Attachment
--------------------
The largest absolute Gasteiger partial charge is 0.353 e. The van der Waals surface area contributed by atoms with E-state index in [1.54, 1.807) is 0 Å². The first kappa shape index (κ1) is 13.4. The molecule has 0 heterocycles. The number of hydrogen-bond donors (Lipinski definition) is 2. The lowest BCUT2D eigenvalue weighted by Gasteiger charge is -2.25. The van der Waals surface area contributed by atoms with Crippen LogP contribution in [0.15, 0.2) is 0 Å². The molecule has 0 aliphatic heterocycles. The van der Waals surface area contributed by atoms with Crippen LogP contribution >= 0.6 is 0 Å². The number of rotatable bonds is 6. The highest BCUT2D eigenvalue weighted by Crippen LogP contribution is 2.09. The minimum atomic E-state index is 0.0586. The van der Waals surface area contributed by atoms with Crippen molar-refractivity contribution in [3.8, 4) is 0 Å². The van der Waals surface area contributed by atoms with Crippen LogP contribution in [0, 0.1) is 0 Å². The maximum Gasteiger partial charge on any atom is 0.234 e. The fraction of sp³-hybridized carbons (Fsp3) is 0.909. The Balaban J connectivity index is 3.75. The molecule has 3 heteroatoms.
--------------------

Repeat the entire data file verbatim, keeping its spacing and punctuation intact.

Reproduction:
The largest absolute Gasteiger partial charge is 0.353 e. The van der Waals surface area contributed by atoms with E-state index in [1.54, 1.807) is 0 Å². The first kappa shape index (κ1) is 13.4. The molecule has 0 heterocycles. The number of hydrogen-bond donors (Lipinski definition) is 2. The lowest BCUT2D eigenvalue weighted by Gasteiger charge is -2.25. The van der Waals surface area contributed by atoms with Crippen LogP contribution in [0.15, 0.2) is 0 Å². The molecule has 0 aliphatic heterocycles. The van der Waals surface area contributed by atoms with Crippen LogP contribution >= 0.6 is 0 Å². The number of rotatable bonds is 6. The highest BCUT2D eigenvalue weighted by Crippen LogP contribution is 2.09. The minimum atomic E-state index is 0.0586. The van der Waals surface area contributed by atoms with Crippen molar-refractivity contribution in [3.8, 4) is 0 Å². The van der Waals surface area contributed by atoms with Crippen LogP contribution in [0, 0.1) is 0 Å². The maximum Gasteiger partial charge on any atom is 0.234 e. The fraction of sp³-hybridized carbons (Fsp3) is 0.909. The Balaban J connectivity index is 3.75. The molecule has 3 heteroatoms.